And yes…reading of the measles, just saw the bitter smell n taste of Neem return to my tongue ! Food tasted so bland then!!

    1. You have correctly identified the city, my friend! I agree wholeheartedly with your feeling that childhood is a very very special time in the otherwise dreary expanse of life that we all wade across. And those alleys are indeed so and just as you say, they remain deeply etched in my mind in its most original form. And I did forget to mention the Neem but fortunately, it was not a part of that glorious day!

  11. Bylanes of Benaras…Godolia is still the same….crowded, filthy and yet brimming with life. I could feel for the child who lost his comics. And weren’t they special….mandrake, chacha chaudhary, champak, nandan. Such an evocative nostalgic post.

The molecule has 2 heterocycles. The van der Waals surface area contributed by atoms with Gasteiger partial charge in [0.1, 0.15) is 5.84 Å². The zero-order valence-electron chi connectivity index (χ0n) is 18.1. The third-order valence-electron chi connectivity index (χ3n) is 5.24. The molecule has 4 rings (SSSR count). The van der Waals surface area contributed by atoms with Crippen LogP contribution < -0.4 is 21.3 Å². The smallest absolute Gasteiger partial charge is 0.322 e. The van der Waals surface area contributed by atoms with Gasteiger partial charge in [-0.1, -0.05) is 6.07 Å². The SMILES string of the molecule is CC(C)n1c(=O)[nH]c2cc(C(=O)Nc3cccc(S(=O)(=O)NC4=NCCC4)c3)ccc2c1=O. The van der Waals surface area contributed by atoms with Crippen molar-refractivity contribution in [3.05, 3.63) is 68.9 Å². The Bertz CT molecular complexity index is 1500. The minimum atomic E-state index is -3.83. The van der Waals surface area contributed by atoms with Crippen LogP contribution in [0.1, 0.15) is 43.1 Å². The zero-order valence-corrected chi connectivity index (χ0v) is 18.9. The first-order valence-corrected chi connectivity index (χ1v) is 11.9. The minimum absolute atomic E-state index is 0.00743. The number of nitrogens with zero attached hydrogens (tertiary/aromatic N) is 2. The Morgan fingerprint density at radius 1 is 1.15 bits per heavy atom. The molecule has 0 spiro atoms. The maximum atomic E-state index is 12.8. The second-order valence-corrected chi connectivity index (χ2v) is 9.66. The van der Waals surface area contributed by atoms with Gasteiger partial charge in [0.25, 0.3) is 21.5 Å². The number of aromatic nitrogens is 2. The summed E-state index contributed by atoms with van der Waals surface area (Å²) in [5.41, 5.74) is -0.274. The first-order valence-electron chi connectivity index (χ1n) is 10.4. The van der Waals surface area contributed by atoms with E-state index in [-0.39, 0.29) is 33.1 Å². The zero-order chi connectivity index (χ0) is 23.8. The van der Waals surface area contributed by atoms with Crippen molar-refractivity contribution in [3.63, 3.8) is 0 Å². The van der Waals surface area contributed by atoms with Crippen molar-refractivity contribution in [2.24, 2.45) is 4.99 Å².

1. Benaras, All right! And not just Godowlia but the entire city has become filthy and overcrowded. Thanks for recognising the city. Yes, those comics were special and I suspect children don’t have any such affiliations anymore, thanks to the television and Internet.

  12. Oh! How I longed to read a post like this from you? Too nostalgic. This must have been one special day in your life I suppose. The way you remembered things and the intricate details. The way your mom lifted you like a leaf reminds me of one thing I felt recently. One of our friends has the chubbiest of kids and they are pretty heavy to carry. If I lift one of them, I literally droop to a side. I would think, OMG, how does she carry them? That’s when I felt, a child is never too heavy for a mom. I remembered reading champak too 🙂 For us, we had Chandamama and BalaMitra.. And how lucky you were able to get your books back! It was a wonderful gesture to give away the two coins..the only memory I have of measles is the neem bath on the last day.. 🙂 Simply loved reading it.